experiences focused on critical thinking and civic responsibility.
Teenagers were exposed to the United Nations’ universal declaration for
human rights and the concept of freedom of speech.
“We weren’t encouraging the kids to go to a place where they could put
themselves at risk, but we were encouraging them to explore the edges of
their envelope,’’ said Robin Cole-Hamilton, a consultant and former
manager at London’s Science Museum, who was recruited to set up Massar.
Asma Assad’s work earned her positive news coverage in America and a
profile in Vogue magazine. The Harvard Arab Alumni Association, which
held a conference with her in Damascus in March, praised her for
spearheading a new era of reform.
But Nadim Houry, a Human Rights Watch researcher, said her work, while
positive, gave the false impression of progress.
“Her efforts were used to say, ‘Look at Syria now. They are allowing
independent civil society,’ ’’ he said. “But the truth is they were not
allowing independent [groups] to operate.’’
Nadim Shehadi, a Syria specialist at the British think tank Chatham
House, said the first lady’s nonprofits co-opted civil society, “soaking
up all the donor funding and distributing it to those loyal to the regime.’’
Efforts to reach Assad and her organization, Syria Trust for
Development, were unsuccessful.
In 2008, Assad hired Monitor to help her reorganize her nonprofits. She
trusted Monitor’s Syrian-American vice president, Emad Tinawi, so much
that she invited him to serve on her nonprofit board. She also put him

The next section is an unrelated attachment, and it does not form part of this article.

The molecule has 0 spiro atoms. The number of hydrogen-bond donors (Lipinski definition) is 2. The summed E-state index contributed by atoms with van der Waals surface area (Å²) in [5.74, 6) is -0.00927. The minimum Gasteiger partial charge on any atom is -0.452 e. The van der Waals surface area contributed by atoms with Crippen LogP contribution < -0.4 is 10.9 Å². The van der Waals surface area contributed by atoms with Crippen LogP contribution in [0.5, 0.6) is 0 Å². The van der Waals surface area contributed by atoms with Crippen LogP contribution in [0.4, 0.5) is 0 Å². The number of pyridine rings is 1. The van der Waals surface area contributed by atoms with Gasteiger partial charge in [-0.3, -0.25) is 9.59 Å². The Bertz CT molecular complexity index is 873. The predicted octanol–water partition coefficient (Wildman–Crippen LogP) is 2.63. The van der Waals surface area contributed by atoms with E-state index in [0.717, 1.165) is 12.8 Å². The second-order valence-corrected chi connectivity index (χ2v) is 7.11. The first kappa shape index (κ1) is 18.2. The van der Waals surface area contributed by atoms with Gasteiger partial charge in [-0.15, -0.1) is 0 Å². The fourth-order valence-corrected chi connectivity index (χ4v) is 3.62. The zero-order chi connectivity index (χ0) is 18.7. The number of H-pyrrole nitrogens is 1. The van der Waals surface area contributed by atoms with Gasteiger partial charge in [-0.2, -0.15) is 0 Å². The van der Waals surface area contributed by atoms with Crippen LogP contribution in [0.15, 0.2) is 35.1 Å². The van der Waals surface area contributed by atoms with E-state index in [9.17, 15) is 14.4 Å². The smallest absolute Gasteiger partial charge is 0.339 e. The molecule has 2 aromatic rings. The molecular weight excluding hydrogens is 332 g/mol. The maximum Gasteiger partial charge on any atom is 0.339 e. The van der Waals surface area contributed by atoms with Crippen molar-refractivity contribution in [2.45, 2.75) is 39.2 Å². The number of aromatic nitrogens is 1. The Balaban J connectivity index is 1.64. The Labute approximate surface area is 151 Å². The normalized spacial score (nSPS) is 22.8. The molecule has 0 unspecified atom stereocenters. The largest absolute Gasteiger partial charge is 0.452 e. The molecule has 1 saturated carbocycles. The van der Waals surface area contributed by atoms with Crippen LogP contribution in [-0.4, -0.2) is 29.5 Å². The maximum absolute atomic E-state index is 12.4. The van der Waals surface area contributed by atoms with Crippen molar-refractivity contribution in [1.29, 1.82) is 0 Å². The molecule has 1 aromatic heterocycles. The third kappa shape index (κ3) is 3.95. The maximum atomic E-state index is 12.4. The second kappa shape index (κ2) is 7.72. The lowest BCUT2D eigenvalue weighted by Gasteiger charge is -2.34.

in charge of a massive effort to revamp Syria’s 34 museums and 5,000
heritage sites with funding from the European Union, aimed at generating
tourism, national pride, and overseas donations.
Then she asked for his help with another problem: A quarter of Syria’s
population is under 25, with few job prospects and little affection for
the regime. Assad decided to start a nationwide program to train them to
be “active citizens’’ able to help build Syria’s future.
Tinawi’s team researched youth empowerment programs and settled on the
teachings of Ganz, a community organizer who dropped out of Harvard in
1964 to join the civil rights movement. Ganz, who devised training that
galvanized youth during Barack Obama’s 2008 presidential campaign,
teaches at Harvard’s Kennedy School. A former student who became a
Monitor consultant invited him to Syria.
Eager to nurture civil society in an authoritarian state, Ganz traveled
three times to Damascus as an adviser to Assad, not a Monitor consultant.
“It was very strange because it was unclear just how much room there was
to do something,’’ Ganz recalled. “On the one hand, people would say,
‘We know we need to reform . . . and young people are going to create
the country’s future.’ And on the other hand, gee, it’s a national
security state in which there were sources of serious resistance to
Working with Arab colleagues, Ganz developed training to teach Syrians
how to hold community meetings to work toward a collective goal.
The training programs, beset with false starts and delays, were slated
to begin in Sweida in March. But they were canceled when protests
erupted in nearby Daraa, sparked by the arrest and torture of 15 youths
accused of writing antigovernment graffiti on a wall.
Since then, the protests - anchored by a youth movement that organized
without Assad’s help - have swelled to some 100,000 people. Now Syrian
security forces are accused of killing at least 30 youths, including a
13-year-old boy whose castrated corpse was shown in a video that went
viral on the Internet. Assad has been so silent that she is rumored to
have fled Syria with her three children.
“I can only assume this must be agonizing for her because what is
happening seems so completely at odds with everything she has been
striving for,’’ said Cole-Hamilton.
The daily news out of Syria has also shocked Ganz, who says the regime
should have done more sooner to engage youth.
“It was this promising little rivulet,’’ he said. “But when push came to
shove, it all went down the tubes disastrously, and I just think it’s
Farah Stockman can be reached at fstockman at globe.com.